Source: The Maritime Executive (2021)


Hundreds of rare antelopes killed by lightning in Kazakhstan

In May 2021, villagers in Kazakhstan found the bodies of c. 350 saiga antelopes. The discovery came during the calving season for the saiga. The Kazakh Ecological Ministry said in a statement that lightning was the probable cause of the deaths as there were traces of lightning strikes on the carcasses. The IUCN categorizes the saiga as one of five Critically Endangered antelope species, with a population of c. 124,000 adults. Kazakhstan is home to the majority of the animals, with Russia's Kalmykia region and Mongolia hosting much smaller populations. In 2015, c. 200,000 of the antelopes—well over half the total global population at the time—were wiped out by what scientists later determined was a nasal bacterium that spread in unusually warm and humid conditions. In an aerial survey in 2019, Kazakhstan said its Saiga population was estimated at more than 330,000 individuals. Poaching is a persistent threat, fueled by demand for saiga horn in traditional Chinese medicine. Kazakhstan's leaders pledged to crack down on the crime after two state rangers were killed by poachers in 2019.

Source: (2021)

Insect-tracking drones to boost conservation in New Zealand

A swarm of insect-tracking drones and tiny radars are being developed to help conservation of rare insects in New Zealand. The new tag-and-track technology is being developed at the University of Canterbury on New Zealand's South Island. Researchers hope it could lead to a deeper understanding of New Zealand's threatened insects. The research draws on years of experience in bird conservation, where radio tracking methods have helped to protect many threatened species. Experts have said that the technology used for birds may be suitable to study large invertebrates such as giant land snails but was too big and heavy for most insects. Researchers have now made c. 20 tiny so-called harmonic radar tags that are fitted to insects. They would then be tracked by a swarm of drones. Trials will start on ground-based insects before the New Zealand team tries to tackle the complexities of tracking insects in flight. Field testing could begin in 2023. The study could also have applications in other disciplines, from biosecurity to medical imaging.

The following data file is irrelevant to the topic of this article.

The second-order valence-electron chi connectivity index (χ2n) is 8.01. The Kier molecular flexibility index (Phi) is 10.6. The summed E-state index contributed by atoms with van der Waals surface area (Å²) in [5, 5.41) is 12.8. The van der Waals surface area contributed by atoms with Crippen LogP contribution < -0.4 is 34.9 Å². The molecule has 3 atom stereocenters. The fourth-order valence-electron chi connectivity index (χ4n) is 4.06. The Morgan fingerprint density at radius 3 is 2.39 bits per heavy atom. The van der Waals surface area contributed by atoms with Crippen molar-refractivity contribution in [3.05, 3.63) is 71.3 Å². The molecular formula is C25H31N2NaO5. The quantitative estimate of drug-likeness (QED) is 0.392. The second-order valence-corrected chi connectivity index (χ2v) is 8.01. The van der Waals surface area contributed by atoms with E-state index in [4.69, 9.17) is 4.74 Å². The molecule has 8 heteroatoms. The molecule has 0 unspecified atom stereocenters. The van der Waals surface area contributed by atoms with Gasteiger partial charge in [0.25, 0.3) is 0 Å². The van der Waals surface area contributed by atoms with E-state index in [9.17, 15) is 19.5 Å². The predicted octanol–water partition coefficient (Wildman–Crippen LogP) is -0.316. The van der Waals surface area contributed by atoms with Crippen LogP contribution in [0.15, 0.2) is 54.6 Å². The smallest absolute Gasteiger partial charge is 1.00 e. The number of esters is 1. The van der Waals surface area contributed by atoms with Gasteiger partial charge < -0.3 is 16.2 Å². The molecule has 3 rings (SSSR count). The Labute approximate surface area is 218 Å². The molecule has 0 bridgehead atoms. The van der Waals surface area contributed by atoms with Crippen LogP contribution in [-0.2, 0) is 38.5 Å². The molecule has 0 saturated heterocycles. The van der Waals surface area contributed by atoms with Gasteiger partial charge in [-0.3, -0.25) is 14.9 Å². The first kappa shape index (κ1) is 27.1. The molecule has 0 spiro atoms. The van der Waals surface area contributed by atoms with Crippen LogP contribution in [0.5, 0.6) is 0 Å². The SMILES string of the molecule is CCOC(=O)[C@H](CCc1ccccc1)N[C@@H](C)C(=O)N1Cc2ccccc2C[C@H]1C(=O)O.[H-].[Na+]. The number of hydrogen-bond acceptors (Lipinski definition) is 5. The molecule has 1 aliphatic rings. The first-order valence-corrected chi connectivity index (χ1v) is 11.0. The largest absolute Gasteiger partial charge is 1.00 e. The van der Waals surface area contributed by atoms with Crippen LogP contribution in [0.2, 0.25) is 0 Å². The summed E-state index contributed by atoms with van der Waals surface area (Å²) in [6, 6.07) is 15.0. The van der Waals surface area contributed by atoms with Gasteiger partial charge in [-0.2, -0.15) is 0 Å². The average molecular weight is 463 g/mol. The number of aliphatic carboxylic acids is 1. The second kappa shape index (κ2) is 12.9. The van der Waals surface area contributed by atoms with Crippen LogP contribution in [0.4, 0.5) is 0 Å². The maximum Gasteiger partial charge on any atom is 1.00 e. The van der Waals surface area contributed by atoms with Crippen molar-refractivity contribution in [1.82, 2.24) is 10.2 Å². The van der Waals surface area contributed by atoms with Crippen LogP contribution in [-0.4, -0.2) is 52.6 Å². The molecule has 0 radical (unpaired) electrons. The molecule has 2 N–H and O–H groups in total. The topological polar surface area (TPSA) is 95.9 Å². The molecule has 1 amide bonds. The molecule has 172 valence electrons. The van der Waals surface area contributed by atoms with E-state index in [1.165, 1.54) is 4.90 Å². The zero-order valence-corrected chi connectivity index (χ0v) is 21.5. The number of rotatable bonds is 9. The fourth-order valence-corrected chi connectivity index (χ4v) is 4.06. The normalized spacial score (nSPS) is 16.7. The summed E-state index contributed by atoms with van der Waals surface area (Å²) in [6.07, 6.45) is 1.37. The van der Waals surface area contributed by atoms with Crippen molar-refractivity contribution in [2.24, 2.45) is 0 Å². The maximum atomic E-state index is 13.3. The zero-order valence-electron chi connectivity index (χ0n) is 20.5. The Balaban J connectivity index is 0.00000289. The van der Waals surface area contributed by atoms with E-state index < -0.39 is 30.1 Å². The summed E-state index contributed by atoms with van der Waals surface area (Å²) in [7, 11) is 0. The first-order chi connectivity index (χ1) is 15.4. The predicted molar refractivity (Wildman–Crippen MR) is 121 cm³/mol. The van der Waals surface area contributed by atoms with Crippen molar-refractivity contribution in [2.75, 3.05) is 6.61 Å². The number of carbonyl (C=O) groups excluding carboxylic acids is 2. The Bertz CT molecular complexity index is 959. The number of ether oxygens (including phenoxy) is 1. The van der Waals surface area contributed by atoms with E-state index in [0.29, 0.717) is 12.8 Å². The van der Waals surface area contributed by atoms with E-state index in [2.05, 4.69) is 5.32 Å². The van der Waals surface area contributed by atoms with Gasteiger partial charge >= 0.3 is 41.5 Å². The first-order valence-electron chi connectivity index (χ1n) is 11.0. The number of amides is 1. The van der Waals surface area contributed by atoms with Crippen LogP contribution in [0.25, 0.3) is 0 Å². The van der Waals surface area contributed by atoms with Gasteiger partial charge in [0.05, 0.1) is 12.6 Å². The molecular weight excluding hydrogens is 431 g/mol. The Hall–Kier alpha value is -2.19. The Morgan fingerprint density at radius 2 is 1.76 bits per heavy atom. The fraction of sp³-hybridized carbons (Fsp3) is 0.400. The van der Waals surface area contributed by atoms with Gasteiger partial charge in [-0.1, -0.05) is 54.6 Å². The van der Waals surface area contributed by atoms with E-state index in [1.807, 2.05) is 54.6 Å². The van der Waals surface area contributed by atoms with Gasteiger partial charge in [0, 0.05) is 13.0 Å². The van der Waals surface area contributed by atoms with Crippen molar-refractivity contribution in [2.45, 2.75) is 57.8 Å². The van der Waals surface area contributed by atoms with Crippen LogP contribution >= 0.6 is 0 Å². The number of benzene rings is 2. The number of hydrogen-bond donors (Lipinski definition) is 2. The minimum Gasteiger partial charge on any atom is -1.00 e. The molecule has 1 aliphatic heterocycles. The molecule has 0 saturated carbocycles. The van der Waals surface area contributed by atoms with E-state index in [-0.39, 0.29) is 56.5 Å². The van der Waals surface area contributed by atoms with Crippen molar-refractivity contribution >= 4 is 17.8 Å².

Source: Voice of America (2021)

The race to rescue Australia's 50 most vulnerable plant species

The rare snow daphne Kelleria bogongensis is a tiny, carpeting plant found only in a 0.25 km2 area on Mt Bogong, Australia. Threatened plants like the snow daphne have declined at such a rate in Australia over recent decades that the Threatened Species Recovery Hub has released a new list of the 50 species at greatest risk of extinction, and the steps needed to halt and reverse their declines. To compile the list of the 50 species most at risk of extinction, researchers reviewed all available published information and interviewed more than 120 botanists and land managers across Australia. The team collected c. 10,000 snow daphne seeds, half of which were kept at the Victorian Conservation Seedbank at the Royal Botanic Gardens in Melbourne, and the other half were sent to the Millennium Seed Bank at Wakehurst Place, UK. Seed banks are an insurance policy, and allow researchers to examine the biology of seeds, many of which germinate only after idiosyncratic cues. The Victorian seed bank currently holds seeds from > 1,400 native species.

Source: The Sydney Morning Herald (2021)

China announces moratoriums for squid fleet

China has announced a moratorium on fishing by its flagged fleet in the south-west Atlantic and in the eastern Pacific. Administered by the Fisheries Regulation Bureau under the Chinese Agriculture Ministry, the fishing ban will impact 70 Chinese distant-water fishing firms and 600 vessels. The ministry said the moratorium is independent and self-enforced. The Atlantic fishing ban is operational during 1 July–30 September and the East Pacific moratorium will take place 1 September–30 November. The ministry said the move aims to conserve and rehabilitate squid stocks, similar to a moratorium on squid fishing implemented by China on its vessels in the south-western Atlantic in 2020. The 2020 moratorium was successful, according to the statement, because this year's squid catch was larger than last year. The ministry is overseeing the moratorium, and local enforcement will also involve the China Distant-Water Fishing Association, an industry body, and the Shanghai Ocean University, one of the country's top centres for ocean and fisheries research.